For the hard of hearing kids and teenagers who communicate orally, this article might be of interest to you. Two weeks ago, I went to a retreat where I knew only a handful of people in attendance. Otherwise, everyone else was a stranger to me.
I was asked by at least two people that I ‘sounded’ different. Different. Yep. One of them even told me that I had an accent.
The ‘Deaf’ Accent methinks.
And you know what else happened after? They went on to say: “oh but you speak so well!”
Thanks… I guess?
Point is, in the moment I wasn’t sure if they were intentionally trying to point something out to me, or were they just being honest? Sure, the comment initially comes across as rude – as a teenager I would have been INCREDIBLY self conscious about such feedback. In fact, I messaged one of my high school classmates about this and she had to think long and hard about it (that tells you how long it’s been since I was a 13 year old!). Her answer: hmm. I don’t remember!!!
What feels like a situation where you’re completely vulnerable isn’t what stands out in other people’s minds for much longer than 30 seconds.
If you think you have a ‘Deaf’ accent, own it. If the French, the Italians, and the Japanese can have accents, so can we.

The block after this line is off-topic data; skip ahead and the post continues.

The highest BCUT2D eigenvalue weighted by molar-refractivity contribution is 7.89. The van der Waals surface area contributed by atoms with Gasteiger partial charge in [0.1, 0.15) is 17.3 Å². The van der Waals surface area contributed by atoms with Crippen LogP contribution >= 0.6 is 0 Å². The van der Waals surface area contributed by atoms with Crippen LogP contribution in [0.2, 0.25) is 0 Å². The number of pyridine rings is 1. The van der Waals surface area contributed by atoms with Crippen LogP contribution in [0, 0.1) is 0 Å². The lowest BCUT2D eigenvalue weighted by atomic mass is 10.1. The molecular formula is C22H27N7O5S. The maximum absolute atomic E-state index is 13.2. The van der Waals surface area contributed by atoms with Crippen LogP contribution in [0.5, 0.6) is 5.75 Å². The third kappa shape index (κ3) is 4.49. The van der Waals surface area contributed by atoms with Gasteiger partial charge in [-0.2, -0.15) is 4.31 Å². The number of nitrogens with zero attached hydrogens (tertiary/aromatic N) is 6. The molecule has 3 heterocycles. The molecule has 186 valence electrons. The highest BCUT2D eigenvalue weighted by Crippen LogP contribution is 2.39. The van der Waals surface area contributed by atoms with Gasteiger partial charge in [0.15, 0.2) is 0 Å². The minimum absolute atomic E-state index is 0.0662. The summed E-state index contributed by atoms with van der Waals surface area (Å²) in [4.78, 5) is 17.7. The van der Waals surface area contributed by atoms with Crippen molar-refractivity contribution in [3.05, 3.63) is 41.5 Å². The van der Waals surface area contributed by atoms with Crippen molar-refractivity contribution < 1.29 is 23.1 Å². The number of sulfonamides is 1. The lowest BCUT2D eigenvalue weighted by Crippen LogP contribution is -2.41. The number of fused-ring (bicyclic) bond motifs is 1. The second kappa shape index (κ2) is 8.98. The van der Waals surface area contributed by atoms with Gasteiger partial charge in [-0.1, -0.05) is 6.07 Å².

As a 33 year old who wished my younger self could hear these words of wisdom: do your best, and don’t fret over those who say that you sound different.
A few more online articles that I found really well written are listed below for extra support (and to let you know that there’s others who can commiserate with you!)
- So you think I have a deaf accent?
- 10 Things Deaf People Are Really Tired of People Saying to Them – Because No, I Don’t Know Your Deaf Cousin (This one made me laugh!!!)
- Rikki Poynter has a YouTube Channel, and this video got me thinking about how we actually sound to ourselves, and how we sound to others. Check out one of her videos, titled What my Voice Sounds like to me as a Deaf Person“
BOOM. Own that Deaf Accent my friend!